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Rationale: An exploration into rebranding and how this relates to and aids my project with Atlas Wellness Centre. My Final Major Project is based around rebranding an already existing company, the Atlas Wellness Centre. The project involves investigating the corporate identity of the company, and the necessary outlets for marketing their business in order to come up with a more successful brand. The company wants to redesign their logo, the signage of their building (to fit in with the interior of their structure) and create a brand new website business incorporating the ideas behind Atlas Wellness Centre and taking them to a wider commercial audience; these approaches are being taken to ensure greater company recognition. In this rationale I will firstly discuss what a brand is, then what rebranding a company entails, and how important the branding of a company is in today始s commercial world. I will look at some successful case studies and then follow these with examples of companies that have made rebranding mistakes. In today始s society strong and memorable identities are crucial. Many companies, whether major corporations or smaller businesses will need to rebrand at some point to keep up to date with the ongoing market.

The

following research will aid my knowledge of how to create something for Atlas Wellness Centre that follows the basics of successful rebranding whilst also something that is unique.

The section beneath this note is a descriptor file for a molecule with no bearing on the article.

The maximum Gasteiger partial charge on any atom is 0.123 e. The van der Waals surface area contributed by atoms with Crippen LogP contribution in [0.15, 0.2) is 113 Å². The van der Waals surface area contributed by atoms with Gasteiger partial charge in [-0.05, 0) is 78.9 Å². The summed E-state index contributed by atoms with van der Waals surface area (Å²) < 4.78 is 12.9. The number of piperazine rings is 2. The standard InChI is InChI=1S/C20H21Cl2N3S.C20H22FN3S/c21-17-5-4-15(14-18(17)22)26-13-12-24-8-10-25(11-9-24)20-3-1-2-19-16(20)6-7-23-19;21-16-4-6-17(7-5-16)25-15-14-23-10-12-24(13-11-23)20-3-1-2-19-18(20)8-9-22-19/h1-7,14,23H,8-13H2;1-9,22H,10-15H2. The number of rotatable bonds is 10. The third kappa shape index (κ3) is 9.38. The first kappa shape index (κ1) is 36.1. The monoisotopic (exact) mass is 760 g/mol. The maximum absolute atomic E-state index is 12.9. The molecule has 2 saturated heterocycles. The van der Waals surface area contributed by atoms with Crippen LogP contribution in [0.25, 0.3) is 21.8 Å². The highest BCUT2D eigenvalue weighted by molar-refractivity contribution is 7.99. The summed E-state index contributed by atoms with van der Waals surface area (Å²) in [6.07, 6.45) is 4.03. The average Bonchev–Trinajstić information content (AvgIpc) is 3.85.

The word 驶brand始 can often be misunderstood. In regard to companies the word can be thought to mean their logo, stationery or even just their colour scheme; this can be a wide misconception a lot of the time. The brand is meant to encompass everything to do with the said company.

It can include everything from the logo, the company name, the

website, customer perception, and even the tone/voice of the company. When it comes to rebranding, a company must take all of this into consideration to create a successful rebrand.

Pat Matson Knapp quotes Kris Larsen, managing director of Interbrand, as

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saying that a successful and “strong brand should do four things: it should be relevant to customers; it should be credible... it should differentiate itself from the competition; and it should have the ability to stretch as the market stretches.” (2004, p. 7) Another way in which a company can make a brand successful is by forging an ʻemotional bondʼ with their demographic. Branding embodies much more than a simple logo.

Rebranding is a term which is used widely in society for trying to improve the business of companies.

Rebranding a company could entail redesigning the name, the logo, the

building itself, and even their website. However rebranding has almost become something of a trend in recent times due to the internet and website branding as well as constant changes in society.

This means that companies often rebrand several times.

Many

companies in the 21st Century have found it necessary to update their company to keep it relevant not only to consumers but also the ever-changing marketplace. Rebranding a company needs to be handled in the right manner so that the company doesnʼt alienate old or existing customers and also attracts new business; this being the main objective of rebranding.